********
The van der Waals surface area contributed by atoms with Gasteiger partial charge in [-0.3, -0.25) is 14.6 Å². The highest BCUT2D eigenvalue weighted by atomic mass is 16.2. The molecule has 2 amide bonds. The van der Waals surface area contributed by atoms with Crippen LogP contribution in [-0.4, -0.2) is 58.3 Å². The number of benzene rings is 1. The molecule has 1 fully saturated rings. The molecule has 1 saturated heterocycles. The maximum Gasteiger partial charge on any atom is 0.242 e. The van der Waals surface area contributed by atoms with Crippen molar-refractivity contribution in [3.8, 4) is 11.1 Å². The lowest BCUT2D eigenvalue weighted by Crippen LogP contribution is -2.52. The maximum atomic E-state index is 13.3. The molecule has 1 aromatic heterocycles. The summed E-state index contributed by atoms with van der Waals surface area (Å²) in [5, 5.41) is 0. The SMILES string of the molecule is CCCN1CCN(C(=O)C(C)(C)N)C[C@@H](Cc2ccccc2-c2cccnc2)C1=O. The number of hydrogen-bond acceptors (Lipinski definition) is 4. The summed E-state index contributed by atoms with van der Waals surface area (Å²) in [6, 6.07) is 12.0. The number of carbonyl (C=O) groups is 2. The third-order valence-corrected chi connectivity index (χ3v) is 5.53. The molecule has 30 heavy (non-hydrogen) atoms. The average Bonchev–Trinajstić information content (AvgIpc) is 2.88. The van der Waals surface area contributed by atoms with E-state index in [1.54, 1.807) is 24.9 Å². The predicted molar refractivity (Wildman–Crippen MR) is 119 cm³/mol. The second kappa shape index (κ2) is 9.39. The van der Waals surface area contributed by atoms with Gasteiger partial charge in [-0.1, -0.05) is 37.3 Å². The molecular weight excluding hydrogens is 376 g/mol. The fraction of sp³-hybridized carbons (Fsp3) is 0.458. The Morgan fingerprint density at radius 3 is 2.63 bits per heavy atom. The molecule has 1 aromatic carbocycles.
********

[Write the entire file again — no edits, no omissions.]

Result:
The van der Waals surface area contributed by atoms with Gasteiger partial charge in [-0.3, -0.25) is 14.6 Å². The highest BCUT2D eigenvalue weighted by atomic mass is 16.2. The molecule has 2 amide bonds. The van der Waals surface area contributed by atoms with Crippen LogP contribution in [-0.4, -0.2) is 58.3 Å². The number of benzene rings is 1. The molecule has 1 fully saturated rings. The molecule has 1 saturated heterocycles. The maximum Gasteiger partial charge on any atom is 0.242 e. The van der Waals surface area contributed by atoms with Crippen molar-refractivity contribution in [3.8, 4) is 11.1 Å². The lowest BCUT2D eigenvalue weighted by Crippen LogP contribution is -2.52. The maximum atomic E-state index is 13.3. The molecule has 1 aromatic heterocycles. The summed E-state index contributed by atoms with van der Waals surface area (Å²) in [5, 5.41) is 0. The SMILES string of the molecule is CCCN1CCN(C(=O)C(C)(C)N)C[C@@H](Cc2ccccc2-c2cccnc2)C1=O. The number of hydrogen-bond acceptors (Lipinski definition) is 4. The summed E-state index contributed by atoms with van der Waals surface area (Å²) in [6, 6.07) is 12.0. The number of carbonyl (C=O) groups is 2. The third-order valence-corrected chi connectivity index (χ3v) is 5.53. The molecule has 30 heavy (non-hydrogen) atoms. The average Bonchev–Trinajstić information content (AvgIpc) is 2.88. The van der Waals surface area contributed by atoms with E-state index in [1.54, 1.807) is 24.9 Å². The predicted molar refractivity (Wildman–Crippen MR) is 119 cm³/mol. The second kappa shape index (κ2) is 9.39. The van der Waals surface area contributed by atoms with Gasteiger partial charge in [-0.1, -0.05) is 37.3 Å². The molecular weight excluding hydrogens is 376 g/mol. The fraction of sp³-hybridized carbons (Fsp3) is 0.458. The Morgan fingerprint density at radius 3 is 2.63 bits per heavy atom. The molecule has 1 aromatic carbocycles.